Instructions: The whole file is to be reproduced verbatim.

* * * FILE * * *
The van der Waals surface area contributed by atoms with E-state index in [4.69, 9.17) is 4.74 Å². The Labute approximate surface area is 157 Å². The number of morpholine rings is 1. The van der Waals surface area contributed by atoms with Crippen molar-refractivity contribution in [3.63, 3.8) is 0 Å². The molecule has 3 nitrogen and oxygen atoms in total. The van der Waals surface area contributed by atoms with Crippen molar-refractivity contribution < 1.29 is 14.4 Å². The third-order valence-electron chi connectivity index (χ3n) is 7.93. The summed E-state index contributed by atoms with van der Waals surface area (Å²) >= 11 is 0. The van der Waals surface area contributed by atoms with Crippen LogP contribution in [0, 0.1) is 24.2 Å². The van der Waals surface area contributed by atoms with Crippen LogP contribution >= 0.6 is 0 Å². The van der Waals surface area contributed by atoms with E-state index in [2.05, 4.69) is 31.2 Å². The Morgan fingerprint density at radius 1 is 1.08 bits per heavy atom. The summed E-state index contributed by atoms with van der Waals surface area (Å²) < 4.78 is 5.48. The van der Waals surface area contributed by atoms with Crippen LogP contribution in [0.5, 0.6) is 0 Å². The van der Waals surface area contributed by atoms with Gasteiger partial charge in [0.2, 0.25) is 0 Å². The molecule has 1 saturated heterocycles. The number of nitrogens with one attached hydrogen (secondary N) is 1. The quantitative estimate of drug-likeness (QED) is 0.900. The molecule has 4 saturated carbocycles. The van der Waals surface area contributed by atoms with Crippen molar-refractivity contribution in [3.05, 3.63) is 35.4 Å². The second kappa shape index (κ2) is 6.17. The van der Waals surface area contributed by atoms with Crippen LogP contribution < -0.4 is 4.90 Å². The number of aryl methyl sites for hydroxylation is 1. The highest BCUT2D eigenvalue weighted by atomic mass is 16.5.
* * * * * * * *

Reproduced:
The van der Waals surface area contributed by atoms with E-state index in [4.69, 9.17) is 4.74 Å². The Labute approximate surface area is 157 Å². The number of morpholine rings is 1. The van der Waals surface area contributed by atoms with Crippen molar-refractivity contribution in [3.63, 3.8) is 0 Å². The molecule has 3 nitrogen and oxygen atoms in total. The van der Waals surface area contributed by atoms with Crippen molar-refractivity contribution < 1.29 is 14.4 Å². The third-order valence-electron chi connectivity index (χ3n) is 7.93. The summed E-state index contributed by atoms with van der Waals surface area (Å²) >= 11 is 0. The van der Waals surface area contributed by atoms with Crippen LogP contribution in [0, 0.1) is 24.2 Å². The van der Waals surface area contributed by atoms with Crippen LogP contribution >= 0.6 is 0 Å². The van der Waals surface area contributed by atoms with E-state index in [2.05, 4.69) is 31.2 Å². The Morgan fingerprint density at radius 1 is 1.08 bits per heavy atom. The summed E-state index contributed by atoms with van der Waals surface area (Å²) < 4.78 is 5.48. The van der Waals surface area contributed by atoms with Crippen LogP contribution in [0.5, 0.6) is 0 Å². The van der Waals surface area contributed by atoms with Gasteiger partial charge in [0.2, 0.25) is 0 Å². The molecule has 1 saturated heterocycles. The number of nitrogens with one attached hydrogen (secondary N) is 1. The quantitative estimate of drug-likeness (QED) is 0.900. The molecule has 4 saturated carbocycles. The van der Waals surface area contributed by atoms with Crippen molar-refractivity contribution in [3.05, 3.63) is 35.4 Å². The second kappa shape index (κ2) is 6.17. The van der Waals surface area contributed by atoms with Crippen LogP contribution < -0.4 is 4.90 Å². The number of aryl methyl sites for hydroxylation is 1. The highest BCUT2D eigenvalue weighted by atomic mass is 16.5.